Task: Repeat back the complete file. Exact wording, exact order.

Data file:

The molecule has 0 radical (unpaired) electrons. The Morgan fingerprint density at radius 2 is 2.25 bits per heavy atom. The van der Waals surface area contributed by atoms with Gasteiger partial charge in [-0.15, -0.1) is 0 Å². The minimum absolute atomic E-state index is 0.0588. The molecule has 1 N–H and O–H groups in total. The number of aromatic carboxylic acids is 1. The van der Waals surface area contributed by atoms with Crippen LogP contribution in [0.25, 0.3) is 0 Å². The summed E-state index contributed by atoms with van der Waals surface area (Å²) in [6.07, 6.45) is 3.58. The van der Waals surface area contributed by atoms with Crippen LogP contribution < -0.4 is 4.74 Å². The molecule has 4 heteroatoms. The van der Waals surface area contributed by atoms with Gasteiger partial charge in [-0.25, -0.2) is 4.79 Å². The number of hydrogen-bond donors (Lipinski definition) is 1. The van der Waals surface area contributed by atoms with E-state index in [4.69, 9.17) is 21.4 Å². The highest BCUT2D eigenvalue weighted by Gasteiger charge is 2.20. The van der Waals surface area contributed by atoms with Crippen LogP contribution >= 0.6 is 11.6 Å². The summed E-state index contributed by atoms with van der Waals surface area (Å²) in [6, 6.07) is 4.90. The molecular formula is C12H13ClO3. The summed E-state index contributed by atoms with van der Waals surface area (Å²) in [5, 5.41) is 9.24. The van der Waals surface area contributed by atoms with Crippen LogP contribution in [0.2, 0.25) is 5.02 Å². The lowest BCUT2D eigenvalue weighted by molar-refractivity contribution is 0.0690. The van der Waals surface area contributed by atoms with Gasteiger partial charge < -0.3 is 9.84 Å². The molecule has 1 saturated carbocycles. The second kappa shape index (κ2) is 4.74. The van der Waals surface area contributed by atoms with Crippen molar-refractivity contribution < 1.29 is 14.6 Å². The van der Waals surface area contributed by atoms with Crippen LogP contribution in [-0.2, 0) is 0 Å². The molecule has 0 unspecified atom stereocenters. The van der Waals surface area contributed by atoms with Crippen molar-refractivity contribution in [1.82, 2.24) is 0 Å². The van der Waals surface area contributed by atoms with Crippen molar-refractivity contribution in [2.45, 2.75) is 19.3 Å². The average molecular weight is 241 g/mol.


The molecule has 0 radical (unpaired) electrons. The Morgan fingerprint density at radius 2 is 2.25 bits per heavy atom. The van der Waals surface area contributed by atoms with Gasteiger partial charge in [-0.15, -0.1) is 0 Å². The minimum absolute atomic E-state index is 0.0588. The molecule has 1 N–H and O–H groups in total. The number of aromatic carboxylic acids is 1. The van der Waals surface area contributed by atoms with Crippen LogP contribution in [0.25, 0.3) is 0 Å². The summed E-state index contributed by atoms with van der Waals surface area (Å²) in [6.07, 6.45) is 3.58. The van der Waals surface area contributed by atoms with Crippen LogP contribution < -0.4 is 4.74 Å². The molecule has 4 heteroatoms. The van der Waals surface area contributed by atoms with Gasteiger partial charge in [-0.25, -0.2) is 4.79 Å². The number of hydrogen-bond donors (Lipinski definition) is 1. The van der Waals surface area contributed by atoms with E-state index in [4.69, 9.17) is 21.4 Å². The highest BCUT2D eigenvalue weighted by Gasteiger charge is 2.20. The van der Waals surface area contributed by atoms with Crippen LogP contribution >= 0.6 is 11.6 Å². The summed E-state index contributed by atoms with van der Waals surface area (Å²) in [6, 6.07) is 4.90. The molecular formula is C12H13ClO3. The summed E-state index contributed by atoms with van der Waals surface area (Å²) in [5, 5.41) is 9.24. The van der Waals surface area contributed by atoms with Crippen LogP contribution in [0.2, 0.25) is 5.02 Å². The lowest BCUT2D eigenvalue weighted by molar-refractivity contribution is 0.0690. The van der Waals surface area contributed by atoms with Gasteiger partial charge < -0.3 is 9.84 Å². The molecule has 1 saturated carbocycles. The second kappa shape index (κ2) is 4.74. The van der Waals surface area contributed by atoms with Crippen molar-refractivity contribution < 1.29 is 14.6 Å². The van der Waals surface area contributed by atoms with Crippen LogP contribution in [-0.2, 0) is 0 Å². The molecule has 0 unspecified atom stereocenters. The van der Waals surface area contributed by atoms with Crippen molar-refractivity contribution in [1.82, 2.24) is 0 Å². The van der Waals surface area contributed by atoms with Crippen molar-refractivity contribution in [2.45, 2.75) is 19.3 Å². The average molecular weight is 241 g/mol.